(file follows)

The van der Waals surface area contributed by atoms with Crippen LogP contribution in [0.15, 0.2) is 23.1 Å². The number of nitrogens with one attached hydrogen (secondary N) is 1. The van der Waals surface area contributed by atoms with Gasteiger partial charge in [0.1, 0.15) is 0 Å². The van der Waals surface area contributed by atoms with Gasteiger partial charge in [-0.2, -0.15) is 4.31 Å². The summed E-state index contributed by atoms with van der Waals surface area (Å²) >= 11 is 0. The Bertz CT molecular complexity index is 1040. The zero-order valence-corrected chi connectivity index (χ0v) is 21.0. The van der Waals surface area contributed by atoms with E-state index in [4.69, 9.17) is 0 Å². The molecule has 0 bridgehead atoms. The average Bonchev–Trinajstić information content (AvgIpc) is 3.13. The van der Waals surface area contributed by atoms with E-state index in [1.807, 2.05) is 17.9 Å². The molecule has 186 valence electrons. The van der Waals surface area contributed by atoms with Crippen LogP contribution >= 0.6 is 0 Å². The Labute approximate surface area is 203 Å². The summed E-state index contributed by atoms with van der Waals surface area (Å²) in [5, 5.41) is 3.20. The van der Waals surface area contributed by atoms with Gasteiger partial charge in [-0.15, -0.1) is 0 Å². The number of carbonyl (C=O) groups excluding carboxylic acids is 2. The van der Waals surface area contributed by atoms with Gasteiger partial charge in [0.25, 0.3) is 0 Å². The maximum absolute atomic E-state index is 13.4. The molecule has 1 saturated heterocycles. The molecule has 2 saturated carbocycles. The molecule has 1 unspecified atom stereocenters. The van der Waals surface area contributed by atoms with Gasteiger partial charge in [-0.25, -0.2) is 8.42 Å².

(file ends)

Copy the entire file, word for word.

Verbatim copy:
The van der Waals surface area contributed by atoms with Crippen LogP contribution in [0.15, 0.2) is 23.1 Å². The number of nitrogens with one attached hydrogen (secondary N) is 1. The van der Waals surface area contributed by atoms with Gasteiger partial charge in [0.1, 0.15) is 0 Å². The van der Waals surface area contributed by atoms with Gasteiger partial charge in [-0.2, -0.15) is 4.31 Å². The summed E-state index contributed by atoms with van der Waals surface area (Å²) >= 11 is 0. The Bertz CT molecular complexity index is 1040. The zero-order valence-corrected chi connectivity index (χ0v) is 21.0. The van der Waals surface area contributed by atoms with E-state index in [4.69, 9.17) is 0 Å². The molecule has 0 bridgehead atoms. The average Bonchev–Trinajstić information content (AvgIpc) is 3.13. The van der Waals surface area contributed by atoms with E-state index in [1.807, 2.05) is 17.9 Å². The molecule has 186 valence electrons. The van der Waals surface area contributed by atoms with Crippen LogP contribution >= 0.6 is 0 Å². The Labute approximate surface area is 203 Å². The summed E-state index contributed by atoms with van der Waals surface area (Å²) in [5, 5.41) is 3.20. The van der Waals surface area contributed by atoms with Gasteiger partial charge in [-0.15, -0.1) is 0 Å². The number of carbonyl (C=O) groups excluding carboxylic acids is 2. The van der Waals surface area contributed by atoms with Gasteiger partial charge in [0.25, 0.3) is 0 Å². The maximum absolute atomic E-state index is 13.4. The molecule has 1 saturated heterocycles. The molecule has 2 saturated carbocycles. The molecule has 1 unspecified atom stereocenters. The van der Waals surface area contributed by atoms with Gasteiger partial charge in [-0.25, -0.2) is 8.42 Å².